Since the end of the Cold War, most political theorists have assumed that as countries develop economically, they will also become more democratic—especially if a vibrant middle class takes root. The triumph of democracy, once limited to a tiny number of states and now spread across the globe, has been considered largely inevitable.
In Democracy in Retreat: The Revolt of the Middle Class and the Worldwide Decline of Representative Government, CFR Fellow for Southeast Asia Joshua Kurlantzick identifies forces that threaten democracy and shows that conventional wisdom has blinded world leaders to a real crisis. "Today a constellation of factors, from the rise of China to the lack of economic growth in new democracies to the West's financial crisis, has come together to hinder democracy throughout the developing world," he writes. "Absent radical and unlikely changes in the international system, that combination of antidemocratic factors will have serious staying power."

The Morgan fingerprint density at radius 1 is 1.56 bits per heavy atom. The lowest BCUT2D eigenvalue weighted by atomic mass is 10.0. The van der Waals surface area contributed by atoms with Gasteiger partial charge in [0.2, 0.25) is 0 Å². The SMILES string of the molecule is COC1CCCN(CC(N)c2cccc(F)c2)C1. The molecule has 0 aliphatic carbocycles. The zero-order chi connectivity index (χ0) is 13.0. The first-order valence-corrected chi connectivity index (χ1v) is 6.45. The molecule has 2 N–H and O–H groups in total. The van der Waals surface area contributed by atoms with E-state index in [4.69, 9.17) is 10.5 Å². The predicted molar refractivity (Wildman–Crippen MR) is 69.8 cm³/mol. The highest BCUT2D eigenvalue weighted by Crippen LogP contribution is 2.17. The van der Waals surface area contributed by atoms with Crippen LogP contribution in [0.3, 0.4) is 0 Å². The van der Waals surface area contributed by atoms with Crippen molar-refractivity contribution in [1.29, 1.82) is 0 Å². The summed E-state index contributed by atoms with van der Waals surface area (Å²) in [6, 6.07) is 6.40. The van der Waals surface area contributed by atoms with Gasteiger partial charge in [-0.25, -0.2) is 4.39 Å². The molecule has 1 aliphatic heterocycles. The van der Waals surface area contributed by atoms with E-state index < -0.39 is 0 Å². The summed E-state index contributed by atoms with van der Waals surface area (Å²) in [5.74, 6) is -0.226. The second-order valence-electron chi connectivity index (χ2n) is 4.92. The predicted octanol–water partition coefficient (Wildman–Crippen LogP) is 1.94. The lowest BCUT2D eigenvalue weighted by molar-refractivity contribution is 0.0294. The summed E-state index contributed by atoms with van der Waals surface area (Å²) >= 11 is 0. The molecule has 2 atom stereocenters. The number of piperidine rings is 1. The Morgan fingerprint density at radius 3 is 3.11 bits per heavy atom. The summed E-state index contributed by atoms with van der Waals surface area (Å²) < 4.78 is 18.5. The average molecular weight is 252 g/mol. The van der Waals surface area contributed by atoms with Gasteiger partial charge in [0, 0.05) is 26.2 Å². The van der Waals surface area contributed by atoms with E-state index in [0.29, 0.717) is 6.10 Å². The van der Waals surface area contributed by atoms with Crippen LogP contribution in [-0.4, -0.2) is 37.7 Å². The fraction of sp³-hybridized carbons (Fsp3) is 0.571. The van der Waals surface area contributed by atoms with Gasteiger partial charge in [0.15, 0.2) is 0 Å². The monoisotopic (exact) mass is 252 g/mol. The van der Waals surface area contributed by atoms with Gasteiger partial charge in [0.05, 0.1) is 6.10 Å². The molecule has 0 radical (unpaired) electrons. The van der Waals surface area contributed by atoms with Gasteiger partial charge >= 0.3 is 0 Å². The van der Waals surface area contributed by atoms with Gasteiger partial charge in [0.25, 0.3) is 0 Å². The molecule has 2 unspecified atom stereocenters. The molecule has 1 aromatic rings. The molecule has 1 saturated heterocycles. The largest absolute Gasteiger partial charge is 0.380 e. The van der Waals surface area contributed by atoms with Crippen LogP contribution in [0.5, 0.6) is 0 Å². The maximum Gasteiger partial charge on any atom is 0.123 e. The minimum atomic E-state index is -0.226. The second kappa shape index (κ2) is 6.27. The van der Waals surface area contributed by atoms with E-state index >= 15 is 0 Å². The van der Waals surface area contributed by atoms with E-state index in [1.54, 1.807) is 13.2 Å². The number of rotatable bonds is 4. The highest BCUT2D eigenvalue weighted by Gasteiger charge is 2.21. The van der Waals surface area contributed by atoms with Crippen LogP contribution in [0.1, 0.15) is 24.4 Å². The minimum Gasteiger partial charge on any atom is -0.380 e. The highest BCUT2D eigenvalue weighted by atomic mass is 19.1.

Kurlantzick pays particular attention to the revolt of middle class citizens, traditionally proponents of reform, who have turned against democracy in countries such as Venezuela, Pakistan, and Taiwan. He observes that countries once held up as model new democracies, such as Hungary and the Czech Republic, have since curtailed social, economic, and political freedoms. Military coups have grabbed power from Honduras to Thailand to Fiji. The number of representative governments has fallen, and the quality of democracy has deteriorated in many states where it had been making progress, including Russia, Kenya, Argentina, and Nigeria.
The renewed strength of authoritarian rule, warns Kurlantzick, means that billions of people around the world continue to live under repressive regimes.
A Council on Foreign Relations Book